Last year this time Robin was wearing a hardhat and boots and dreading the onset of another Michigan winter.
As a network manager for a small construction company, she had to set up remote offices on construction sites. Before she started making the offices wireless, she had to install cable from trailer to trailer.
It was an important job, without her the engineers would not have had the basic tools they needed to work—telephones, PDAs, or computers—but it was sometimes an uncomfortable one.
Without regard for cold, wind, rain, or snow Robin had to make the rounds servicing her customers, her co-workers.
This year she won't have to gaze anxiously at the sky to gauge the weather as she plans her day. There will be no heavy lifting. There will be no stampede for the coffee truck as it hurtles by.
As she sits in her warm, dry cubicle in the high tech offices nestled amidst the vivid fall foliage New England is famous for, she muses about the biggest perk of her new job.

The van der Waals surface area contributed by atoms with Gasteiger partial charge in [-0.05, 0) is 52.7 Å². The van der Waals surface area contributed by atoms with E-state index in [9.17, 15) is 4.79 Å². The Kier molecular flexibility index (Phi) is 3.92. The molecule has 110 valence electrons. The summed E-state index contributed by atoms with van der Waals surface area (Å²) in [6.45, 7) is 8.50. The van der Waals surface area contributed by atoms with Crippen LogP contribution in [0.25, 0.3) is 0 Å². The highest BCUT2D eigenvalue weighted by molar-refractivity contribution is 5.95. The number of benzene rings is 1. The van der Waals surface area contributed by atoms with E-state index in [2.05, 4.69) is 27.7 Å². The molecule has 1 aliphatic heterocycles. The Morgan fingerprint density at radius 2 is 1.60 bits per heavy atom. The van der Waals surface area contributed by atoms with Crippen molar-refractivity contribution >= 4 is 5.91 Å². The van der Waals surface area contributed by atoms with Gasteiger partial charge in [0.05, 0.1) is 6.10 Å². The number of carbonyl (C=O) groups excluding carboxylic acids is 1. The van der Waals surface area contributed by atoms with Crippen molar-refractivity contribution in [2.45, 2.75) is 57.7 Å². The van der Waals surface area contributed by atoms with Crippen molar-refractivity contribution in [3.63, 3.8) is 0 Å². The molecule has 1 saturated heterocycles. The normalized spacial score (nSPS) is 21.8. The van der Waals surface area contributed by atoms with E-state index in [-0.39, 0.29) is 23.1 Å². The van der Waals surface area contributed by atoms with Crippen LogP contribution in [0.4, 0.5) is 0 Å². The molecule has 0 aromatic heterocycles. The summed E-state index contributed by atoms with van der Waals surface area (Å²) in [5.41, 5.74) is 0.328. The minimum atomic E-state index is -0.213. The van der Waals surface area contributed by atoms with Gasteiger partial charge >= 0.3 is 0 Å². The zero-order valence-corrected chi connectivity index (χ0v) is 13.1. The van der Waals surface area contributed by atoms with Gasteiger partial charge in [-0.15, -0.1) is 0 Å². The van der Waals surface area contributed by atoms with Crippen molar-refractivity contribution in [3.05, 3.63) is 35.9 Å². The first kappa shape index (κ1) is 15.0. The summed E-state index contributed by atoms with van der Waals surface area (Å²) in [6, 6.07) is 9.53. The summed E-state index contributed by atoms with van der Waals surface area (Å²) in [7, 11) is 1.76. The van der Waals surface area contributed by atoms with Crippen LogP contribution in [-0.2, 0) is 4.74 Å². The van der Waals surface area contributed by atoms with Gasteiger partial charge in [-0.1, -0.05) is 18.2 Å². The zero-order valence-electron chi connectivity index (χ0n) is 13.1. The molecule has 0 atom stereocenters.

"Management actually cares about their employees," she says still somewhat stunned after two months on the job. She was tapped to join the company before she had even officially graduated.
"I can actually tell them what I'm thinking and I won't be fired." She deems the corporate culture of her new employer, "a very progressive environment."
"Everyone sits in some sort of cubicle—the president sits in a cubicle—and everyone works in teams."
As a technical support engineer, teamwork is key. Sometimes it takes several layers of teams to solve the problem a customer has.